Endoscopy 2018; 50(05): 518-523
DOI: 10.1055/s-0043-123577
Innovations and brief communications
© Georg Thieme Verlag KG Stuttgart · New York

Motorized spiral colonoscopy: a first single-center feasibility trial

Torsten Beyna*
Department of Gastroenterology, Evangelisches Krankenhaus Düsseldorf, Düsseldorf, Germany
,
Markus Schneider*
,
David Pullmann
,
Christian Gerges
,
Jennis Kandler
,
Horst Neuhaus
› Author Affiliations
TRIAL REGISTRATION: Prospective Study NCT03000361 at clinicaltrials.gov
Further Information

Corresponding author

Torsten Beyna, MD
Evangelisches Krankenhaus Düsseldorf
Department of Gastroenterology
Kirchfeldstrasse 40
40217 Düsseldorf
Germany   
Fax: +49-211-9193960   

Publication History

submitted 13 June 2017

accepted after revision 16 October 2017

Publication Date:
18 December 2017 (eFirst)

 

Abstract

Background Cecal intubation rate represents a key procedural quality parameter in diagnostic colonoscopy. However, even experienced investigators report 10 % of all colonoscopies to be difficult and intubation of the cecum is sometimes impossible. A recently developed novel motorized spiral endoscope might potentially overcome some limitations of standard colonoscopy by actively pleating the bowel onto the endoscope. The study aim was to evaluate the feasibility and safety of motorized spiral colonoscopy (MSC) for diagnostic colonoscopy.

Methods 30 consecutive patients with an indication for diagnostic colonoscopy were enrolled in a proof-of-concept single-center trial.

Results 13 men and 17 women (mean age 68.9 years, range 30 – 90) were enrolled; 43.3 % had diverticula. Mean procedure time was 20.8 min (range 11.4 – 55.3). Cecal intubation rate was 96.7 %. One incomplete colonoscopy occurred because of an unexpected postinflammatory stricture. Adenoma detection rate was 46.6 %. No severe adverse events occurred.

Conclusions Results indicate that MSC is safe and effective for diagnostic colonoscopy. It potentially offers advantages in terms of ease and it may facilitate therapeutic interventions.


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Introduction

Quality parameters for colonoscopy have recently been reported. Regarding intraprocedural indicators, a cecal intubation rate of ≥ 90 % for all colonoscopies is widely accepted [1] [2] [3] [4]; even experienced endoscopists classify up to 10 % of colonoscopies as difficult [5] [6]. In spiral overtube-assisted endoscopy, a manually rotatable long overtube (Endo Ease) is used with a standard thin flexible enteroscope, and it has been widely used for enteroscopy [7]. Spiral overtube-assisted colonoscopy achieved a cecal intubation rate of 92 % in 24 patients in whom conventional colonoscopy had failed [8]. However, the dedicated overtube is cumbersome to use and requires assistance from a second endoscopist for its appropriate use.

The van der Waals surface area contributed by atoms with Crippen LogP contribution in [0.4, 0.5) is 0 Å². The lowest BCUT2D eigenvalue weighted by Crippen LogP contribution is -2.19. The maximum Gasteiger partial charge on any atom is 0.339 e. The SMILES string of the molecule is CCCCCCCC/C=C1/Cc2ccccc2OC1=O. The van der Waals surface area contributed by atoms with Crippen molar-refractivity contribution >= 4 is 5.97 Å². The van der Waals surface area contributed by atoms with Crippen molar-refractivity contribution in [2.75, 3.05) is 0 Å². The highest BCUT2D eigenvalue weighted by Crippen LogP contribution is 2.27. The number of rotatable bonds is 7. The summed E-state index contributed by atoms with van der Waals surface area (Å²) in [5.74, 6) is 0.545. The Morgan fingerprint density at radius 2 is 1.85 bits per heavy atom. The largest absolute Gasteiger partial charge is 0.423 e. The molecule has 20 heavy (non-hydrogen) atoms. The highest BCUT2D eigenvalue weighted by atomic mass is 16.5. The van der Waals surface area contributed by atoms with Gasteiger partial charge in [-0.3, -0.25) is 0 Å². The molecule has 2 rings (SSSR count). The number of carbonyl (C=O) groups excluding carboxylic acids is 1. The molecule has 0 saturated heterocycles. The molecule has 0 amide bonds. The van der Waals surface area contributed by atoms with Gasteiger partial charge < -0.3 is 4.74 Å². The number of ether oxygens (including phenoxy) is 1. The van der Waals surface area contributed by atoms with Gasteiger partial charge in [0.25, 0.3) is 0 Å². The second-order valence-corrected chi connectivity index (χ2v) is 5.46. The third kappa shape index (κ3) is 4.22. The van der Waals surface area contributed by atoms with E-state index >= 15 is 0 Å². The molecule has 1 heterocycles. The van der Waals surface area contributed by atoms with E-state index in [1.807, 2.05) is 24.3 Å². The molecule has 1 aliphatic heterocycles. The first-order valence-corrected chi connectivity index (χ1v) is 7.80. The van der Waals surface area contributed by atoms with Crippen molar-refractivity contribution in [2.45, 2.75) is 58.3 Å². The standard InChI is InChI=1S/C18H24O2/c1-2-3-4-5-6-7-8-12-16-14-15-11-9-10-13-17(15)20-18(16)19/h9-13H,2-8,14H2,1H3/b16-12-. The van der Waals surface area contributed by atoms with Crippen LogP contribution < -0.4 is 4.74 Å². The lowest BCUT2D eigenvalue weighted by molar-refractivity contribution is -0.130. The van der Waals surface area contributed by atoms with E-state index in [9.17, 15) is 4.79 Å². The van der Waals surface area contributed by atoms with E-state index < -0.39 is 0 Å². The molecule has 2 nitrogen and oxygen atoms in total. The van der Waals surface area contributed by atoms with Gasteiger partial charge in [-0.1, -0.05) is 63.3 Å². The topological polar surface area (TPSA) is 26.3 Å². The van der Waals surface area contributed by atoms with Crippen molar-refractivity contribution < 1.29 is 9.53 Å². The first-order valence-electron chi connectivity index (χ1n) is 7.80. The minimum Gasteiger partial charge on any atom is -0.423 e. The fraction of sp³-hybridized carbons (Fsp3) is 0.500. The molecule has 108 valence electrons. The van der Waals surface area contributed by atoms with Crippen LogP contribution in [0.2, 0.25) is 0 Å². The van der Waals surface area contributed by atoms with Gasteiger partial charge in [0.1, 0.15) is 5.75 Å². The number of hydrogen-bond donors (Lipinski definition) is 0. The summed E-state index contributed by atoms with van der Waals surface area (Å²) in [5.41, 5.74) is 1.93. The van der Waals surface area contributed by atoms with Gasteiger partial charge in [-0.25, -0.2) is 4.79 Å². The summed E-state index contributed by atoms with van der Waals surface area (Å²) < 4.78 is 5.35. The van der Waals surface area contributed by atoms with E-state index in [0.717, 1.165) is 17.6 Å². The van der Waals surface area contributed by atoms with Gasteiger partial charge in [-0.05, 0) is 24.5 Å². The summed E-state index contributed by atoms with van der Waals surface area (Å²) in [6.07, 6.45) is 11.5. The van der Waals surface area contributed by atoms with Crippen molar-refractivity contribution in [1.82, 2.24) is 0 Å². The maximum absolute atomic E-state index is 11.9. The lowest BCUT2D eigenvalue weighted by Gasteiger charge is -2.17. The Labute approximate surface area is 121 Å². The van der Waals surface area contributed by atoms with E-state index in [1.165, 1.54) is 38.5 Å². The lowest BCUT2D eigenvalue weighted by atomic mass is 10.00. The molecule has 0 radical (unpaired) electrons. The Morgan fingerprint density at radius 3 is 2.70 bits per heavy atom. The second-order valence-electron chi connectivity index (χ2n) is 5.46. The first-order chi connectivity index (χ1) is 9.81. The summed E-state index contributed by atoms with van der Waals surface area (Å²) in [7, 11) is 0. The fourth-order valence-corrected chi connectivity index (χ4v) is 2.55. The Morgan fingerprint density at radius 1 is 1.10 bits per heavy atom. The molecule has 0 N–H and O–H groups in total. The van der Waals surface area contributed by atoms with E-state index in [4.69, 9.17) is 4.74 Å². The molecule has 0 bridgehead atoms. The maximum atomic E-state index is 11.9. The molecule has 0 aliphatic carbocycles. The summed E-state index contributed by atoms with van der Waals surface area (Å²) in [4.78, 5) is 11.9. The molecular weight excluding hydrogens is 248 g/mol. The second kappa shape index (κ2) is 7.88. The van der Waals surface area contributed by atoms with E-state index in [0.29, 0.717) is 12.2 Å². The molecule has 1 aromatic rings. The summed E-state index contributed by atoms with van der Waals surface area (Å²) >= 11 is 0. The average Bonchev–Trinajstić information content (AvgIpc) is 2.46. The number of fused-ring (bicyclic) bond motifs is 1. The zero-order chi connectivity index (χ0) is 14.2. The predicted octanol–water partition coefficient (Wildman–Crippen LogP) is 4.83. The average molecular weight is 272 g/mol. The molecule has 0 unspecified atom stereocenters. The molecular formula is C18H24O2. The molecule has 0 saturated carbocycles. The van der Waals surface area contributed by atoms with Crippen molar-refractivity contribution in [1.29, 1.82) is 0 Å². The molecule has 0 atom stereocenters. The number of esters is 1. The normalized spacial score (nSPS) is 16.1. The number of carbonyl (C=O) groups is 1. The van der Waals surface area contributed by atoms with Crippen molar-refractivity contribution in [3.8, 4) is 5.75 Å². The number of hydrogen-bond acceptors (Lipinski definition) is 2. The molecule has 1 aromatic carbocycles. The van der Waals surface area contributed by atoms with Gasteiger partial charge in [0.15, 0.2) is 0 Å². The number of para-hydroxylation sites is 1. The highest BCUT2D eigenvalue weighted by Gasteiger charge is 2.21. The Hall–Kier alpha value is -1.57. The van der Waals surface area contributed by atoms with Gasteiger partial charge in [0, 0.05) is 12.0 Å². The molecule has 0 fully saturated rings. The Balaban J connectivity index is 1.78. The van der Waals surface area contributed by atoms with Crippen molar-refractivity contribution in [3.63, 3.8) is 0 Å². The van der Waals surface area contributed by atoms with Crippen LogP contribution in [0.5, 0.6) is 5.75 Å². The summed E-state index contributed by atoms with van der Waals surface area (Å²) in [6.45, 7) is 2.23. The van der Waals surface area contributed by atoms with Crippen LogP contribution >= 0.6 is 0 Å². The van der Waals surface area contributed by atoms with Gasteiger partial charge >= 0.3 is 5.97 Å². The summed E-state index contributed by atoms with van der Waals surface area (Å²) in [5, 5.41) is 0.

The prototype novel motorized spiral endoscope (NMSE; Olympus Medical, Tokyo, Japan) was introduced for clinical evaluation for antegrade enteroscopy in 2015 [9] [10]. The aim of the present trial was to evaluate the feasibility and safety of the novel motorized spiral endoscope for diagnostic colonoscopy.


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Methods

A total of 30 consecutive patients with an indication for diagnostic colonoscopy who met the inclusion criteria ([Table 1]) were enrolled in this prospective proof-of-concept single-center trial (NCT03000361 at clinicaltrials.gov). The primary outcome was whether a cecal intubation rate of 90 % or higher was achieved. Secondary outcomes were terminal ileum intubation rate, procedure time, need for external compression, adenoma detection rate (ADR), success rate for removal of polyps, amount of propofol needed for sedation, sedation level and pain score, patient satisfaction score, and adverse events. Patients were recruited from our tertiary referral center.

Table 1

Feasibility and safety of motorized spiral colonoscopy (MSC) for diagnostic colonoscopy: patient inclusion and exclusion criteria.

Inclusion criteria

Screening for colorectal neoplasia

Surveillance after previous endotherapy

Positive results of colorectal cancer screening tests

Non-overt gastrointestinal bleeding

Indeterminate iron deficiency anemia

Chronic diarrhea

Indeterminate large bowel symptoms

Exclusion criteria

Age under 18 years

Known pregnancy

Poor health status (ASA classification ≥ 4)

Contraindication for sedation or standard colonoscopy

Known coagulopathy (INR ≥ 2.0, platelets < 70 /nl) or anticoagulants other than aspirin

Medical history of chronic inflammatory bowel disease or suspected bowel obstruction

Previously identified colorectal polyps/lesions with indication for endoscopic resection

Prior abdominal surgery of the mid or lower gastrointestinal tract except uncomplicated appendectomy

ASA, American Society of Anesthesiologists; INR, international normalized ratio

Study device (novel motorized spiral endoscope [NMSE])

The study device consists of three main component subsystems ([Fig. 1]):

Zoom Image